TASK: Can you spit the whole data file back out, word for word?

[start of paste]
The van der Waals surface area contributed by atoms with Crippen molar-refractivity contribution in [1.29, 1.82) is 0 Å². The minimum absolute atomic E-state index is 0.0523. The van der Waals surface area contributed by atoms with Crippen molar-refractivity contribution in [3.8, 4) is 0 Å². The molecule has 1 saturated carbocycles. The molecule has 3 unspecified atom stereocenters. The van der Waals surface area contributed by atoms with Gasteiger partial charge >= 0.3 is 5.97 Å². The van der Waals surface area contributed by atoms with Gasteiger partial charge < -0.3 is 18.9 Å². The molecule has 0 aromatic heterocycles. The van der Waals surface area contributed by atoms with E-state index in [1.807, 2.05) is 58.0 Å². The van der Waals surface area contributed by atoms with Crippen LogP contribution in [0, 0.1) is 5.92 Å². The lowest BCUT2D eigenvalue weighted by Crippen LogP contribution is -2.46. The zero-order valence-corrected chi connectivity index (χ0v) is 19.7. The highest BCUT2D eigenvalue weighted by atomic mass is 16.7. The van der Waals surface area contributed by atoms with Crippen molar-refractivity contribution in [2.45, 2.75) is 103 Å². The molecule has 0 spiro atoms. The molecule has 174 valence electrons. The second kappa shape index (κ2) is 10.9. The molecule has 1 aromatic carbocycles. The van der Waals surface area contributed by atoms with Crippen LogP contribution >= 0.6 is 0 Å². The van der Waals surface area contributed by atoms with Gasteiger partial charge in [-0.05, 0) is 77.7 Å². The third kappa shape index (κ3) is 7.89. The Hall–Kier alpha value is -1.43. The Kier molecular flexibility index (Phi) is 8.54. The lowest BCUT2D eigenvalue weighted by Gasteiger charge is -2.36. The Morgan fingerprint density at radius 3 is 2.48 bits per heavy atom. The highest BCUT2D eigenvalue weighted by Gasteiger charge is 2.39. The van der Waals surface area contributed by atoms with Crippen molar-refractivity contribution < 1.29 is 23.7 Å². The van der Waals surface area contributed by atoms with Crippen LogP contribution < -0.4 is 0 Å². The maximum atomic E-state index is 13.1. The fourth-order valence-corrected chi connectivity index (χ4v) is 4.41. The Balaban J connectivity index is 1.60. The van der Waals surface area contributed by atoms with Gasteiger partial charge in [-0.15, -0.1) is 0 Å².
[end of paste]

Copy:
The van der Waals surface area contributed by atoms with Crippen molar-refractivity contribution in [1.29, 1.82) is 0 Å². The minimum absolute atomic E-state index is 0.0523. The van der Waals surface area contributed by atoms with Crippen molar-refractivity contribution in [3.8, 4) is 0 Å². The molecule has 1 saturated carbocycles. The molecule has 3 unspecified atom stereocenters. The van der Waals surface area contributed by atoms with Gasteiger partial charge >= 0.3 is 5.97 Å². The van der Waals surface area contributed by atoms with Gasteiger partial charge < -0.3 is 18.9 Å². The molecule has 0 aromatic heterocycles. The van der Waals surface area contributed by atoms with E-state index in [1.807, 2.05) is 58.0 Å². The van der Waals surface area contributed by atoms with Crippen LogP contribution in [0, 0.1) is 5.92 Å². The lowest BCUT2D eigenvalue weighted by Crippen LogP contribution is -2.46. The zero-order valence-corrected chi connectivity index (χ0v) is 19.7. The highest BCUT2D eigenvalue weighted by atomic mass is 16.7. The van der Waals surface area contributed by atoms with Crippen molar-refractivity contribution in [2.45, 2.75) is 103 Å². The molecule has 0 spiro atoms. The molecule has 174 valence electrons. The second kappa shape index (κ2) is 10.9. The molecule has 1 aromatic carbocycles. The van der Waals surface area contributed by atoms with Crippen LogP contribution >= 0.6 is 0 Å². The van der Waals surface area contributed by atoms with Gasteiger partial charge in [-0.05, 0) is 77.7 Å². The third kappa shape index (κ3) is 7.89. The Hall–Kier alpha value is -1.43. The Kier molecular flexibility index (Phi) is 8.54. The lowest BCUT2D eigenvalue weighted by Gasteiger charge is -2.36. The Morgan fingerprint density at radius 3 is 2.48 bits per heavy atom. The highest BCUT2D eigenvalue weighted by Gasteiger charge is 2.39. The van der Waals surface area contributed by atoms with Crippen molar-refractivity contribution < 1.29 is 23.7 Å². The van der Waals surface area contributed by atoms with Crippen LogP contribution < -0.4 is 0 Å². The maximum atomic E-state index is 13.1. The fourth-order valence-corrected chi connectivity index (χ4v) is 4.41. The Balaban J connectivity index is 1.60. The van der Waals surface area contributed by atoms with Gasteiger partial charge in [-0.15, -0.1) is 0 Å².